Totem pole fragments provide lost details

Ketchikan Museums staff has been working to catalog, document and store totem pole fragments that have been in the museum’s collection for 40 years. The fragments can provide details lost on many of the larger poles.

Fragments await cataloging. Many have fading, 40-year-old labels. (Photo by Maria Dudzak, KRBD - Ketchikan)
Fragments await cataloging. Many have fading, 40-year-old labels. (Photo by Maria Dudzak, KRBD – Ketchikan)

Hayley Chambers is the museum department’s senior curator of collections. She said the Haida poles stored at the Totem Heritage Center came from Old Kasaan and the Tlingit poles from Tongass and Village Islands. The poles were collected in the 1960s and 70s. Fragments also were collected at that time, and pieces that have broken off the center’s poles over the past 40 years have been retained. Chambers said the fragments have been cared for at the center, but never processed.

“It was an area of our collection’s care that was just in need. It was a great grant opportunity to help us address that,” Chambers said.

Chambers said the museum received a grant through Museums Alaska and was able to purchase cabinets and archival-quality boxes to store the fragments. She said anything fully detached from the parent pole is considered a fragment.

“A fragment can range in size from being a large, decorative element like a wing or a beak or a face, like this one,” Chambers said. “It can also go down to just a small sliver of wood.”

Chambers said some pieces are unidentifiable, but many were labeled or have hints of color or carving marks that indicate they came from a larger piece. She said fragments are important because many show details no longer visible on most of the larger poles.

“It’s exciting to see what the pigment had looked like originally,” Chambers said. “I think things like that help to provide that visual for people, that these poles, when they were standing originally, were painted and decorated. A lot of that detail on older poles has been lost over time just as they’ve been outside and weathered and aged.”

Chambers said one of those poles is the Coast Guard Pole carved in the late 1800s. The pole came from Village Island, was moved to the Coast Guard Base on Annette Island and then transferred to the Totem Heritage Center in the late 1960s. Chambers said a found fragment was labeled, possibly at the time of collection, so staff was able to match it to the proper pole.

A large fragment from the Chief Kyan Totem Pole showing a metal rod repair. (Photo by Maria Dudzak, KRBD - Ketchikan)
A large fragment from the Chief Kyan Totem Pole showing a metal rod repair. (Photo by Maria Dudzak, KRBD – Ketchikan)

“The pole today has no paint that’s really visible. There are some faint remnants of red paint towards the face of it,” Chambers said. “When we were unpacking our totem pole fragments, we found a large piece and it still has paint on it and it’s fairly vibrant paint. It’s red, blue and white paint. It’s really exciting to see that.”

Chambers said other fragments illustrate a carver’s unique signature and style. She said smaller, detached pieces also provide information on how different poles were constructed and assembled.

“Wings and beaks especially have had different methods of having them attached,” Chambers said. “Some have used bolts. Some have wooden pockets where pieces slide in and connect that way. Also, repairs are kind of interesting because repairs have changed quite a bit over time.”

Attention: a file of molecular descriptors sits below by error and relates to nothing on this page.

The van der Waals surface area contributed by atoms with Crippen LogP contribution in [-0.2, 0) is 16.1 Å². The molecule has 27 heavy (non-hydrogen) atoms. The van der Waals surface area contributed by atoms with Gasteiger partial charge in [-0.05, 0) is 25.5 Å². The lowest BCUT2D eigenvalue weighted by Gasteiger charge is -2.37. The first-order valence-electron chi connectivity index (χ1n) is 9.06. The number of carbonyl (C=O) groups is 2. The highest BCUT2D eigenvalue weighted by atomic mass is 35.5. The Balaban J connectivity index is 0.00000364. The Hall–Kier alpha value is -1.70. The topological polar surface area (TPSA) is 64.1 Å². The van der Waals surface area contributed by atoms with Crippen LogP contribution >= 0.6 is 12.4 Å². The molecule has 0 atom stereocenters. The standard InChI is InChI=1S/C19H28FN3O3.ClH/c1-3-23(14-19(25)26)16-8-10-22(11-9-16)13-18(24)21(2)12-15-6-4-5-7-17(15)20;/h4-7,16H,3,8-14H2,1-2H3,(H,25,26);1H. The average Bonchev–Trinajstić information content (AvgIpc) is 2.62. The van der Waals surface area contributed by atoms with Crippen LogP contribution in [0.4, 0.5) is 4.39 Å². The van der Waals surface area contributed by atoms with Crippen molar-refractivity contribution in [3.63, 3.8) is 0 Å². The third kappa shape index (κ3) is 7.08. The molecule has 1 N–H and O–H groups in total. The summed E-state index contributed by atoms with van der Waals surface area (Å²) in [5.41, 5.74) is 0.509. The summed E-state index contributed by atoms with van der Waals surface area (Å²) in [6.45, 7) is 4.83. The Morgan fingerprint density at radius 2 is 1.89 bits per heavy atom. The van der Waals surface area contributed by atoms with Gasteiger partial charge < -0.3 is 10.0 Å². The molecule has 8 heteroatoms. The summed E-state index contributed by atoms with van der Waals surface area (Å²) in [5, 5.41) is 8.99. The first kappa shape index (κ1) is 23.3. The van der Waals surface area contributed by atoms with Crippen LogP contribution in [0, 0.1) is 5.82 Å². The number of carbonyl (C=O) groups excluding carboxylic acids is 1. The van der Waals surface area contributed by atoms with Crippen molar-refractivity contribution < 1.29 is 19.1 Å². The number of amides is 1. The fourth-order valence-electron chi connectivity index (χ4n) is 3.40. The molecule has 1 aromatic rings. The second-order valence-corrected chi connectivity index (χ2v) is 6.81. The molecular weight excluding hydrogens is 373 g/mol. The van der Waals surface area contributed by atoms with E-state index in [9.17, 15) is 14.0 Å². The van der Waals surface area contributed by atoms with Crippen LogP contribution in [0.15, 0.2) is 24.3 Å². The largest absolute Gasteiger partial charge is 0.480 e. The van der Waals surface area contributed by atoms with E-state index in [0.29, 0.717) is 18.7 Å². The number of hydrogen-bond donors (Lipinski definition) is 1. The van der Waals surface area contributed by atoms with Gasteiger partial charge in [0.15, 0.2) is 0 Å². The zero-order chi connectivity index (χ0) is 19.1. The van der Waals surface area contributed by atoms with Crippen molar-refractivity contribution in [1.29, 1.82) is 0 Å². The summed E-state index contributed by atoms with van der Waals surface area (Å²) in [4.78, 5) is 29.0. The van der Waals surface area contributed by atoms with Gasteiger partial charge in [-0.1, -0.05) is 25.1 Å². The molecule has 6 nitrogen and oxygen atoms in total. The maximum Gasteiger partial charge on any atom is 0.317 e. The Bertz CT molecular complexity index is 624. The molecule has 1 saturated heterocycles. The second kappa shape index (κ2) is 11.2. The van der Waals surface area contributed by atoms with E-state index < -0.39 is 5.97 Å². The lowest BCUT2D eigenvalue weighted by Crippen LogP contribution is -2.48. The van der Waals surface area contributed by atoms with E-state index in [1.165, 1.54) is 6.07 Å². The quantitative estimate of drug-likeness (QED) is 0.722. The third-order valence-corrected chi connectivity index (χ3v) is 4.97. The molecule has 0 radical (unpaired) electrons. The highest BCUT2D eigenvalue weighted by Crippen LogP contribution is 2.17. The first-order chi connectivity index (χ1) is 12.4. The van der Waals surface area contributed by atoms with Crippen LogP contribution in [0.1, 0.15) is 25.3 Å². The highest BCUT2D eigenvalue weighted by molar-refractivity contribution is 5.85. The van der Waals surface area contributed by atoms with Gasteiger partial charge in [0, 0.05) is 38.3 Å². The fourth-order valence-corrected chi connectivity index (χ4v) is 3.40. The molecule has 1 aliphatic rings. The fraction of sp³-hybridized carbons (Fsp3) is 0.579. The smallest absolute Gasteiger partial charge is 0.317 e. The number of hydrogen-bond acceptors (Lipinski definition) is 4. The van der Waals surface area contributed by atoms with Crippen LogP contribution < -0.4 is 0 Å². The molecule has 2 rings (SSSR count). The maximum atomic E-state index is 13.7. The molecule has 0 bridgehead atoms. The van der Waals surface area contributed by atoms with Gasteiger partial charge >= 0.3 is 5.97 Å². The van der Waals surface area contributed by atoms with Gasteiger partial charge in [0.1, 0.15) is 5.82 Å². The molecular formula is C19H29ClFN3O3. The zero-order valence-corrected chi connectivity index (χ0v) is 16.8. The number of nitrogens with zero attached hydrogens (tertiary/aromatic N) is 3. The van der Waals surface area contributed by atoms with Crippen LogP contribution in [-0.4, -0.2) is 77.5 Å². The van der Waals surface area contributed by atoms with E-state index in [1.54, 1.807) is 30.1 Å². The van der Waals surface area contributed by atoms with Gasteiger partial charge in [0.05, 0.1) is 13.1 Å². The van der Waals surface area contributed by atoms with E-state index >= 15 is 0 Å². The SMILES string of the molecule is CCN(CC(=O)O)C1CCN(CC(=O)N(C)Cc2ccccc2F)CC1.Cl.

Chambers said the museum has a few poles and fragments that show repairs using metal rods, a practice not done today. She said it’s interesting to see how conservation methods have changed over time.

Tara Hofmann measures and catalogs a fragment. (Photo by Maria Dudzak, KRBD - Ketchikan)
Tara Hofmann measures and catalogs a fragment. (Photo by Maria Dudzak, KRBD – Ketchikan)

Museum staff members have been helping to catalog and process the fragments. Administrative Secretary Tara Hofmann said she knew Chambers needed help, but also is interested in any project where she can learn more about artifacts.

“It was also just very interesting to see what can happen to a totem pole and that we need to take care of them in every way, shape and form that we can,” Hofmann said. “Otherwise we end up with pieces like this if we are not being as careful as we can in conserving those poles.”

A data sheet is filled out for each piece which is given a unique identification number. If possible, pieces are cleaned, but many are too fragile. Some are stored in clear archival bags while others are placed, unwrapped, in archival boxes. Hofmann said each piece is photographed and measured, and detailed descriptions and conditions noted. She said describing a piece can be difficult.

“I can talk about the color, I can talk about the strand trying to fall off here, the shape, where it points at one end and thickens on the other end,” Hofmann said. “But, unless there’s any sort of real carving or decoration, it’s basically just describing a piece of wood the best that you can.”

Chambers and Hofmann say they have processed most of the more than 100 fragments, and plan to complete the project soon. Chambers said she is writing up cataloging and storage procedures so that the process can continue in the future.

The Totem Heritage Center is celebrating its 40th anniversary, and most of the fragments have been in storage that long.  Chambers said it was a goal to give fragments the care they need and proper storage during this anniversary year.